In this silence—this purest silence—there are no voices, no words. No one speaks. Yet, suddenly, in the midst of it all, your daughter does speak, and you do hear her.

“We went from a loud family of six,” she says, “to a quiet family of five.”

And instantly, you understand the one thing that could work its way through this misery, the one cure for this silence.

But you will never hear his voice again.

He is gone.

Endyll had a lot of special gifts. He was just three days past his 21st birthday. He didn’t have nearly enough time in this world and we didn’t have nearly enough time with him. It is our most heartfelt prayer—his mother Jean, his brothers Edison III and England, his sister Ehvyn, and mine—that he has found the peace and tranquility in the next world that so eluded him at the end in this one.

England, our youngest son, said the other day that he didn’t even get a chance to say good-bye to Endyll. England, I’d like you to know that none of us did, but that here and now, in this place where God shines, we can say good-bye. I’d also offer that maybe we should just say goodnight though, because I’m confident that we will see Endyll again. And when we do, it’ll be like he was never away.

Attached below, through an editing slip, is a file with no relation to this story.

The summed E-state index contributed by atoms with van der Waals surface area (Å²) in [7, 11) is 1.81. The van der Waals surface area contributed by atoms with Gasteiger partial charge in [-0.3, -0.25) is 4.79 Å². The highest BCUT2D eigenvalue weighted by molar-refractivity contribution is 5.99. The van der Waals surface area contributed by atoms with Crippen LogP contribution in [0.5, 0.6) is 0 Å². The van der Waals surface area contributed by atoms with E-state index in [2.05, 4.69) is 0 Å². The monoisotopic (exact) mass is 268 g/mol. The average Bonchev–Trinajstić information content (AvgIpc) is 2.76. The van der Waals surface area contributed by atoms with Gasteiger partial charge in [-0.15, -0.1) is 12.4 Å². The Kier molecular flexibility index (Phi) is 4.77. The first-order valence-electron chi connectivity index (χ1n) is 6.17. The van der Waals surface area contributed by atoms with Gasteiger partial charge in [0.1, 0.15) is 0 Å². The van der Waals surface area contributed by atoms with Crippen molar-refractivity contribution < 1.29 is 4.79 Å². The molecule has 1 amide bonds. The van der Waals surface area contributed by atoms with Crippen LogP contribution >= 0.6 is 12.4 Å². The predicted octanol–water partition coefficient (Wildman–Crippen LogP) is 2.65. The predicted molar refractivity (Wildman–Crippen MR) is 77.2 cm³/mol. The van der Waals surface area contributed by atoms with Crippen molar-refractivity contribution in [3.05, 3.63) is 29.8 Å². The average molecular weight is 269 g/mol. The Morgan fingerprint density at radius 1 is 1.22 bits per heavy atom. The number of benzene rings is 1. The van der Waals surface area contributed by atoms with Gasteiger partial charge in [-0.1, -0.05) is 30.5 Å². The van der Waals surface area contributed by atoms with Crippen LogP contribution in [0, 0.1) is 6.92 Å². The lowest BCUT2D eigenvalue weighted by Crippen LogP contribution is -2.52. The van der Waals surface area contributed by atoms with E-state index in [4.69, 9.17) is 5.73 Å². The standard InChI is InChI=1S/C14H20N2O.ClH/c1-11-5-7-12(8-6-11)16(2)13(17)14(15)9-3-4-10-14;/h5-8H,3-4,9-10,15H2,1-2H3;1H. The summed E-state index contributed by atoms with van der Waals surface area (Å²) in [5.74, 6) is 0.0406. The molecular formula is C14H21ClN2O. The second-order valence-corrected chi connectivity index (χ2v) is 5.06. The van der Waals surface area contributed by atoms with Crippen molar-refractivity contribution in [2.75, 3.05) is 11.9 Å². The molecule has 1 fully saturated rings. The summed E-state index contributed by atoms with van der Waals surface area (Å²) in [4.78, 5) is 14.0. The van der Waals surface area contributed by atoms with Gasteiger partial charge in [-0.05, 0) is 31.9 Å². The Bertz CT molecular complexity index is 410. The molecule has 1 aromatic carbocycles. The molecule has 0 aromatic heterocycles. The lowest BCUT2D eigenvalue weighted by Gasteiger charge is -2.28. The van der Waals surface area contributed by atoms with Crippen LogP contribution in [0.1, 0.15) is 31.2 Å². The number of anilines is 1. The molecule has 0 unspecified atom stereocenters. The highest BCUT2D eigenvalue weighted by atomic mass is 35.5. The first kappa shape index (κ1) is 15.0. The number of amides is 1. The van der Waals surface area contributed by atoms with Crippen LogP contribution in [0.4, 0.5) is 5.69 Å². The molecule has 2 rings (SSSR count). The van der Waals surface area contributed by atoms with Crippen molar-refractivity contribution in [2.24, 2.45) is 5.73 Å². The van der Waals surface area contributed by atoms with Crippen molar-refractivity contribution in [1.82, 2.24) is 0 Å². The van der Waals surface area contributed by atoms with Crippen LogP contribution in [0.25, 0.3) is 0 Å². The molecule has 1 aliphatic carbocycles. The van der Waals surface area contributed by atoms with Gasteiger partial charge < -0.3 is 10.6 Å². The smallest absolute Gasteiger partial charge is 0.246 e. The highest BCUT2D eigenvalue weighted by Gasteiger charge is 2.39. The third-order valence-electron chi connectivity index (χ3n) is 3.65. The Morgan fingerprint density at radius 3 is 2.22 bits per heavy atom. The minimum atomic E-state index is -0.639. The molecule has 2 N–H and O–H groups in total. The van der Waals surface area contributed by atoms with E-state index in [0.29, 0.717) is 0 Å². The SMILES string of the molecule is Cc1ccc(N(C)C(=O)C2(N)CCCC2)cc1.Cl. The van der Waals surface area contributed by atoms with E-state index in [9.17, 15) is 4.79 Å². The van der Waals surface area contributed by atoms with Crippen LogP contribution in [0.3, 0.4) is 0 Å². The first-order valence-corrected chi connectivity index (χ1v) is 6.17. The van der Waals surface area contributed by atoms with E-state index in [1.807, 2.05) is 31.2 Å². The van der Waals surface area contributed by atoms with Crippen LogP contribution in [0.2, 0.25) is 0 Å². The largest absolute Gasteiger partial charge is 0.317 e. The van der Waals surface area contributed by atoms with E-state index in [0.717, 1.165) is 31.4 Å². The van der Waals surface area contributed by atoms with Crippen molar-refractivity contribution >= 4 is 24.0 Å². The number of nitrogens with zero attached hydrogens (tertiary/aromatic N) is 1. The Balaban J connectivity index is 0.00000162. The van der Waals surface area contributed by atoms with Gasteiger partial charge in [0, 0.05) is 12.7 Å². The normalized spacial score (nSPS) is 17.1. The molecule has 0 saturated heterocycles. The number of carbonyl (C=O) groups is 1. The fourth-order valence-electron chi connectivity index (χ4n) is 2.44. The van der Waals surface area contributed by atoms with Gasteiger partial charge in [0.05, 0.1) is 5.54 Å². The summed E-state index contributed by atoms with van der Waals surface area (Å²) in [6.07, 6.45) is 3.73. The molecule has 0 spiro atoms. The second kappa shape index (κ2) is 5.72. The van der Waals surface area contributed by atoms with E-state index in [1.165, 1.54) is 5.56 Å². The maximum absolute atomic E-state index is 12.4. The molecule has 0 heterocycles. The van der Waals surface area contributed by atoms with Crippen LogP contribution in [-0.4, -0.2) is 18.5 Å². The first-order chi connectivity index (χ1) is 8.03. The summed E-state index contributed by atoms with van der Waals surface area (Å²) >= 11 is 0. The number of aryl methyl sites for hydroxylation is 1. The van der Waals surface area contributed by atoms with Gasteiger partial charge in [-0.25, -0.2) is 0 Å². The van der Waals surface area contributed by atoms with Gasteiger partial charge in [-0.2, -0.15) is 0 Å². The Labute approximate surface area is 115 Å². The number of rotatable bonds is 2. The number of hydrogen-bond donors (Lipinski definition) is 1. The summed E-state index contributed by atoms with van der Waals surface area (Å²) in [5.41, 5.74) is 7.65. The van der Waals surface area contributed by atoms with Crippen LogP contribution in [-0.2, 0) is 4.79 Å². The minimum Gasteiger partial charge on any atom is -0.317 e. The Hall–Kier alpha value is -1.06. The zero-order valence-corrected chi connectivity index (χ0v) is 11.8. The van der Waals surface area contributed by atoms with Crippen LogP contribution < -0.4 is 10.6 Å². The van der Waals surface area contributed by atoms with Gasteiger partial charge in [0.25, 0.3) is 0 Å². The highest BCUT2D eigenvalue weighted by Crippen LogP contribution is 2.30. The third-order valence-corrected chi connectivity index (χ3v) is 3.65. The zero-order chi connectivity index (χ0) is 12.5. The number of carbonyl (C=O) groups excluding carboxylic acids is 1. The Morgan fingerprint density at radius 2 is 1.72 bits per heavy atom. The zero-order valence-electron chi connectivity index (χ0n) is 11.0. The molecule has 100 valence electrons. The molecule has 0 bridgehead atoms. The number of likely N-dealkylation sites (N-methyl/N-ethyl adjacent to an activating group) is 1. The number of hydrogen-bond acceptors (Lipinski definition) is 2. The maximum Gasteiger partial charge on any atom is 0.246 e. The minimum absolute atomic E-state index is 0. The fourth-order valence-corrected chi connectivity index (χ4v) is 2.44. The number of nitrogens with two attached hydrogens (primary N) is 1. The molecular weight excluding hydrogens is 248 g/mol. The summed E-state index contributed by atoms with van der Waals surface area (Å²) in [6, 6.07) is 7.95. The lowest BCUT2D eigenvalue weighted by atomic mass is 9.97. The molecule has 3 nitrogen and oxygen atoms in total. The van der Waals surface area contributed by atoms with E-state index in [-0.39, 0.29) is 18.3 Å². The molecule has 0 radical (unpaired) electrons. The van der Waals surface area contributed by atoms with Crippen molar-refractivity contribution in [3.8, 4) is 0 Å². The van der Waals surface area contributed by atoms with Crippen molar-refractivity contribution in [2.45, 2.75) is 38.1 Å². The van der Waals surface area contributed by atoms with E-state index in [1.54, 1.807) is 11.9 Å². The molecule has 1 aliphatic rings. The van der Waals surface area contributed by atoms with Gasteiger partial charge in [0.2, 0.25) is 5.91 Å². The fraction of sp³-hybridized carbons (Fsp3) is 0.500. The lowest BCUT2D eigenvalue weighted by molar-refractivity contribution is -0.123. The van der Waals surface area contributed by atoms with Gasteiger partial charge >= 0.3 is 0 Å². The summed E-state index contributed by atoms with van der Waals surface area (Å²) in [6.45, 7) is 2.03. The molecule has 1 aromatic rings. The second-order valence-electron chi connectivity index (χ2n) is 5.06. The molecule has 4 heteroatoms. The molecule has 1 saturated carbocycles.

The End 

02/18/13

Writer’s World

The Writer’s World

For most writers, reading is also a very intense experience; they don’t read so much as compete. The writer measure’s himself against every text he encounters, imagining he could do it better or wishing he had thought of it first. The natural writer would almost always rather be reading, writing, or alone, except of course when he needs to come up for air (that is, for subject matter, food, sex, love, attention). He may be a selfish son of a bitch, he may seem to care more about his work than about the people in his life, he may be a social misfit, a freak, or a smooth operator, but every person who does serious time with a keyboard is attempting to translate his version of the world into words so that he might be understood. Indeed, the great paradox of the writer’s life is how much time he spends alone trying to connect with other people.

The Forest for the Trees by Betsy Lerner, pg. 36.

When I first saw this a number of years ago, I couldn’t help but cut it out and pin it to the wall over my desk. It’s been there ever since. This is essentially how I feel all the time. Wow.

Writers World